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Latest New Mexico news, sports, business and entertainment at 11:20 a.m. MST

Dec 14, 2019
  • EXCHANGE-OIL BOOM-WATER

LOVING, N.M. (AP) — State water officials have estimated that production of oil and natural gas uses less than 1% of New Mexico's total fresh water use. But as hydraulic fracturing, or fracking, has become the norm in the Permian Basin, the volume of water flowing through the oil fields has skyrocketed. The state is ramping up pressure to recycle fracking wastewater instead of using fresh water. Energy companies have responded by investing in recycling technology and infrastructure.

  • NUCLEAR ENERGY-TECH CENTER

ALBUQUERQUE, N.M. (AP) — A California-based nuclear energy technology company has chosen New Mexico's largest city as its home for a new engineering center to support the development of its reactor technology. Kairos Power LLC plans to take up residence at a master planned community on the southern edge of Albuquerque. State economic development officials say the company will invest up to $125 million on the campus and create more than 65 high-paying jobs over the next few years. The state and city of Albuquerque also have proposed pitching in millions of dollars in economic development funding for the project.

  • ROUTE 66-VISITOR CENTER

ALBUQUERQUE, N.M. (AP) — Elected officials in New Mexico's most populous county plan to spend another $1.5 million to further support the construction of a visitor center along historic Route 66. Bernalillo County commissioners voted unanimously in favor of the allocation during a recent meeting. The money has been set aside pending a comprehensive marketing analysis on the center. Officials have said the goal is to create a space that celebrates Route 66 while serving the local community. One of the first roads in the U.S. highway system, Route 66 ran through eight states, connecting tourists with friendly diners in small towns.

  • BORDER GRANT-COUNTY COSTS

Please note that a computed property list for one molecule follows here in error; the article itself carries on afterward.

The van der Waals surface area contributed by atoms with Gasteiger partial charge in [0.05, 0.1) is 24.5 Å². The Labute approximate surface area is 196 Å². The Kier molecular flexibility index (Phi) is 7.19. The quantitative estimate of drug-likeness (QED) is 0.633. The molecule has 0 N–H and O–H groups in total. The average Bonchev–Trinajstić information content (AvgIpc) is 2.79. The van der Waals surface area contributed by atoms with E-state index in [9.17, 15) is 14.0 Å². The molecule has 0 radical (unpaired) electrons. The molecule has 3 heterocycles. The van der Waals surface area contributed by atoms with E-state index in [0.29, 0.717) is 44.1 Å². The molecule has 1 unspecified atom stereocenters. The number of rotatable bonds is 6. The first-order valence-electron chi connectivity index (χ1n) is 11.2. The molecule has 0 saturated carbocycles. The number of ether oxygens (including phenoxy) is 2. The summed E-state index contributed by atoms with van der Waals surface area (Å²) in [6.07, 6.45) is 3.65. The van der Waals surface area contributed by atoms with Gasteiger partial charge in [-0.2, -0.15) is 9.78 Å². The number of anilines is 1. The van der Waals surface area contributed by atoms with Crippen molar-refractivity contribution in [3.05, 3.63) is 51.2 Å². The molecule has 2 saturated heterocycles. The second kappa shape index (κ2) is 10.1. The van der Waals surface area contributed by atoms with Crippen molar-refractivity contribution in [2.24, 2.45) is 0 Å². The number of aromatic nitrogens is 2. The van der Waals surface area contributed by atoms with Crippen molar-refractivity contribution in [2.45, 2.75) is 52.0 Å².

TUCSON, Ariz. (AP) — Pima County's manager says a federal grant for border security costs is contributing to the county's excess pension obligation costs. The Arizona Daily Star reports that a county analysis found that Sheriff's Department employees are boosting their pensions by working more overtime before they retire. The overtime is funded by the grant but the pension is paid by the county. County Manager Chuck Huckleberry said the Operation Stonegarden grant program is a "financial detriment to local taxpayers" and he says the county shouldn't participate in the future without the federal government making changes. County Supervisors are split on Stonegarden while Sheriff Mark Napier defends continued participation.  

  • BORDER-BABY BOOM

COLUMBUS, N.M. (AP) — It was a busy night for officers stationed at a U.S. border checkpoint in New Mexico, where three women in labor turned up for help in a matter of hours. One woman arrived in a Mexican ambulance and officers at the Columbus port of entry provided an obstetrical kit for the emergency delivery. A U.S. ambulance crew was able to transport the second woman to a hospital before she gave birth. The last woman arrived before 5 a.m., only to drop to the sidewalk and go into delivery. Customs and Border Protection officers helped deliver the baby girl. The head of the Columbus port of entry commended the officers for their quick responses.

  • SAUDI STUDENT ARRESTED

SANTA FE, N.M. (AP) — A Saudi Arabian student at the University of New Mexico was arrested Friday by federal authorities on accusations of illegal possession of a firearm as a student visa holder. Authorities say a search of his Albuquerque residence turned up a handgun. Court records show engineering student Hassan Alqahtani appeared before a federal judge Friday and remained in federal custody afterward. The FBI says it received a tip in August at its National Threat Operations Center that Alqahtani possessed a firearm and was creating a list of people he wanted to kill that included professors at his university. A defense attorney disputed that a seized gun belonged to Alqahtani. 

  • STATE SENATE-NEW MEXICO

SANTA FE, N.M. (AP) — State Rep. Bobby Gonzales has been picked to fill a state Senate seat vacated with the death of Democratic Sen. Carlos Cisneros in September. New Mexico Gov. Michelle Lujan Grisham nominated the Democrat from Rancho de Taos on Friday to serve the remainder of a term that runs through the end of 2020. Gonzales is a retired educator who has served in the state House since 1995. He voted this year for a defeated bill to overturn New Mexico's unenforced ban on most abortion procedures. He also is in favor of expanded background checks on private gun sales.

  • CULTURAL AFFAIRS-NEW MEXICO

ALBUQUERQUE, N.M. (AP) — A top priority for officials who oversee New Mexico's system of museums and cultural offerings will be forming more partnerships with rural communities and Native American tribes over the next year. The secretary of the state Cultural Affairs Department recently testified before a legislative committee that oversees crafting of the state budget. She's asking lawmakers for more money, saying expanding access to arts and culture is the goal. New Mexico has enjoyed back-to-back revenue surpluses because of the ongoing oil boom. But legislative budget hawks are warning that spending should be kept in check to weather a future downturn.